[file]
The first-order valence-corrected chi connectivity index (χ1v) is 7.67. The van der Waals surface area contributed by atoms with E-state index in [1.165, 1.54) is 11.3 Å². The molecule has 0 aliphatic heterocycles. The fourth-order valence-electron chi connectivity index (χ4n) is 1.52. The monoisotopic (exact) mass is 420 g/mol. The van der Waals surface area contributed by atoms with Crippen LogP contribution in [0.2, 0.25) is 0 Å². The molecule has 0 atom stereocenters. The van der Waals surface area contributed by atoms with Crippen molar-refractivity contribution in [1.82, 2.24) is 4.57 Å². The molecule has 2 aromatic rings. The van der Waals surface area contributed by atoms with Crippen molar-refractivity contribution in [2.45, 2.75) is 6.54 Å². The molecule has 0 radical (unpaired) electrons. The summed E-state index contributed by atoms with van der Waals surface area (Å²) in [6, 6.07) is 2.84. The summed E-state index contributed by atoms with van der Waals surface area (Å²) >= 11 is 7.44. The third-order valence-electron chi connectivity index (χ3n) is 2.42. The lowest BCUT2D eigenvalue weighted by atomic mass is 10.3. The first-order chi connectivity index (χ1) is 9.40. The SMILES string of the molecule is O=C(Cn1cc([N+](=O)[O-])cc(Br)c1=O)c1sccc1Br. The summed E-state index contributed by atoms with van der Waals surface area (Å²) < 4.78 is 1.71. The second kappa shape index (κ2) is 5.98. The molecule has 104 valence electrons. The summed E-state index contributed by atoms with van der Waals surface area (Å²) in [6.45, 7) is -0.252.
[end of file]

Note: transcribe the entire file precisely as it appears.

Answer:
The first-order valence-corrected chi connectivity index (χ1v) is 7.67. The van der Waals surface area contributed by atoms with E-state index in [1.165, 1.54) is 11.3 Å². The molecule has 0 aliphatic heterocycles. The fourth-order valence-electron chi connectivity index (χ4n) is 1.52. The monoisotopic (exact) mass is 420 g/mol. The van der Waals surface area contributed by atoms with Crippen LogP contribution in [0.2, 0.25) is 0 Å². The molecule has 0 atom stereocenters. The van der Waals surface area contributed by atoms with Crippen molar-refractivity contribution in [1.82, 2.24) is 4.57 Å². The molecule has 2 aromatic rings. The van der Waals surface area contributed by atoms with Crippen molar-refractivity contribution in [2.45, 2.75) is 6.54 Å². The molecule has 0 radical (unpaired) electrons. The summed E-state index contributed by atoms with van der Waals surface area (Å²) in [6, 6.07) is 2.84. The summed E-state index contributed by atoms with van der Waals surface area (Å²) >= 11 is 7.44. The third-order valence-electron chi connectivity index (χ3n) is 2.42. The lowest BCUT2D eigenvalue weighted by atomic mass is 10.3. The first-order chi connectivity index (χ1) is 9.40. The SMILES string of the molecule is O=C(Cn1cc([N+](=O)[O-])cc(Br)c1=O)c1sccc1Br. The summed E-state index contributed by atoms with van der Waals surface area (Å²) < 4.78 is 1.71. The second kappa shape index (κ2) is 5.98. The molecule has 104 valence electrons. The summed E-state index contributed by atoms with van der Waals surface area (Å²) in [6.45, 7) is -0.252.